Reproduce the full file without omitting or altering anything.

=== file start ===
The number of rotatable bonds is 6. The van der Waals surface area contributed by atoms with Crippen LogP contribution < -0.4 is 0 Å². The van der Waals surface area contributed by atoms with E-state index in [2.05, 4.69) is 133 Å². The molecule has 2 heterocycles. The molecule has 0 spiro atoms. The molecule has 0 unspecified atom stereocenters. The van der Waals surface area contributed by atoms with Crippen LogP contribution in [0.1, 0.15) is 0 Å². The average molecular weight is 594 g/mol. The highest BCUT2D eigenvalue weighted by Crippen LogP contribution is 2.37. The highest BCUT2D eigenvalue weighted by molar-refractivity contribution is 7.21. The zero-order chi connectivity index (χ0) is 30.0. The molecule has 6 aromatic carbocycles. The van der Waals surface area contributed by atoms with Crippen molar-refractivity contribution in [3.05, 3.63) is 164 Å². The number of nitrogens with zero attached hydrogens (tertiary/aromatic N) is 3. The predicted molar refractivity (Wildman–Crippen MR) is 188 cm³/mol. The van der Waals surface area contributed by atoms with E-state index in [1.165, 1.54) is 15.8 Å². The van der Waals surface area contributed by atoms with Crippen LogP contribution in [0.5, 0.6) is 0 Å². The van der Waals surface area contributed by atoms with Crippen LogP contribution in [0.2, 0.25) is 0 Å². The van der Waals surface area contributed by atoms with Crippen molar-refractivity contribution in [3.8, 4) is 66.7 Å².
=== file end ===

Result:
The number of rotatable bonds is 6. The van der Waals surface area contributed by atoms with Crippen LogP contribution < -0.4 is 0 Å². The van der Waals surface area contributed by atoms with E-state index in [2.05, 4.69) is 133 Å². The molecule has 2 heterocycles. The molecule has 0 spiro atoms. The molecule has 0 unspecified atom stereocenters. The van der Waals surface area contributed by atoms with Crippen LogP contribution in [0.1, 0.15) is 0 Å². The average molecular weight is 594 g/mol. The highest BCUT2D eigenvalue weighted by Crippen LogP contribution is 2.37. The highest BCUT2D eigenvalue weighted by molar-refractivity contribution is 7.21. The zero-order chi connectivity index (χ0) is 30.0. The molecule has 6 aromatic carbocycles. The van der Waals surface area contributed by atoms with Crippen molar-refractivity contribution in [3.05, 3.63) is 164 Å². The number of nitrogens with zero attached hydrogens (tertiary/aromatic N) is 3. The predicted molar refractivity (Wildman–Crippen MR) is 188 cm³/mol. The van der Waals surface area contributed by atoms with E-state index in [1.165, 1.54) is 15.8 Å². The van der Waals surface area contributed by atoms with Crippen LogP contribution in [0.5, 0.6) is 0 Å². The van der Waals surface area contributed by atoms with Crippen LogP contribution in [0.2, 0.25) is 0 Å². The van der Waals surface area contributed by atoms with Crippen molar-refractivity contribution in [3.8, 4) is 66.7 Å².